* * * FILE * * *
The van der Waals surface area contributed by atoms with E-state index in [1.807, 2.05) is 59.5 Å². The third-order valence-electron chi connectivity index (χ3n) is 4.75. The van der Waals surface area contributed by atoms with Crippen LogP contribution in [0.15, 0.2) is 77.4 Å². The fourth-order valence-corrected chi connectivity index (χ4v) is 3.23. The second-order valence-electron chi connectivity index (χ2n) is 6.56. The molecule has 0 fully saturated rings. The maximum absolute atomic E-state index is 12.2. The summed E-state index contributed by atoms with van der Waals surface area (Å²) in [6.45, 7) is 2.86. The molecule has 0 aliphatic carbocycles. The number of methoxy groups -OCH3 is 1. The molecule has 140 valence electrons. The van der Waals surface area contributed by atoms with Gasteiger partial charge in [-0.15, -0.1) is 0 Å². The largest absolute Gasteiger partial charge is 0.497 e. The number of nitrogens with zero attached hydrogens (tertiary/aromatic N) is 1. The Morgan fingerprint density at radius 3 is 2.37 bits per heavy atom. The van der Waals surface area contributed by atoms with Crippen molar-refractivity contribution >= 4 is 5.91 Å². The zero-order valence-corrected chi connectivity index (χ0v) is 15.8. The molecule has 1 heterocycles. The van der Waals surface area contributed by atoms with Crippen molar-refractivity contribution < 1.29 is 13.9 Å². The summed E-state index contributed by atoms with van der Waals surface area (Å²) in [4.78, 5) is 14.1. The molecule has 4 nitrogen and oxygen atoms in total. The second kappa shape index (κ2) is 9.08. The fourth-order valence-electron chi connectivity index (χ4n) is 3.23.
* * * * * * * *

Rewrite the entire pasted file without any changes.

The van der Waals surface area contributed by atoms with E-state index in [1.807, 2.05) is 59.5 Å². The third-order valence-electron chi connectivity index (χ3n) is 4.75. The van der Waals surface area contributed by atoms with Crippen LogP contribution in [0.15, 0.2) is 77.4 Å². The fourth-order valence-corrected chi connectivity index (χ4v) is 3.23. The second-order valence-electron chi connectivity index (χ2n) is 6.56. The molecule has 0 fully saturated rings. The maximum absolute atomic E-state index is 12.2. The summed E-state index contributed by atoms with van der Waals surface area (Å²) in [6.45, 7) is 2.86. The molecule has 0 aliphatic carbocycles. The number of methoxy groups -OCH3 is 1. The molecule has 140 valence electrons. The van der Waals surface area contributed by atoms with Gasteiger partial charge in [-0.15, -0.1) is 0 Å². The largest absolute Gasteiger partial charge is 0.497 e. The number of nitrogens with zero attached hydrogens (tertiary/aromatic N) is 1. The Morgan fingerprint density at radius 3 is 2.37 bits per heavy atom. The van der Waals surface area contributed by atoms with Crippen molar-refractivity contribution >= 4 is 5.91 Å². The zero-order valence-corrected chi connectivity index (χ0v) is 15.8. The molecule has 1 heterocycles. The van der Waals surface area contributed by atoms with Crippen molar-refractivity contribution < 1.29 is 13.9 Å². The summed E-state index contributed by atoms with van der Waals surface area (Å²) in [4.78, 5) is 14.1. The molecule has 4 nitrogen and oxygen atoms in total. The second kappa shape index (κ2) is 9.08. The fourth-order valence-electron chi connectivity index (χ4n) is 3.23.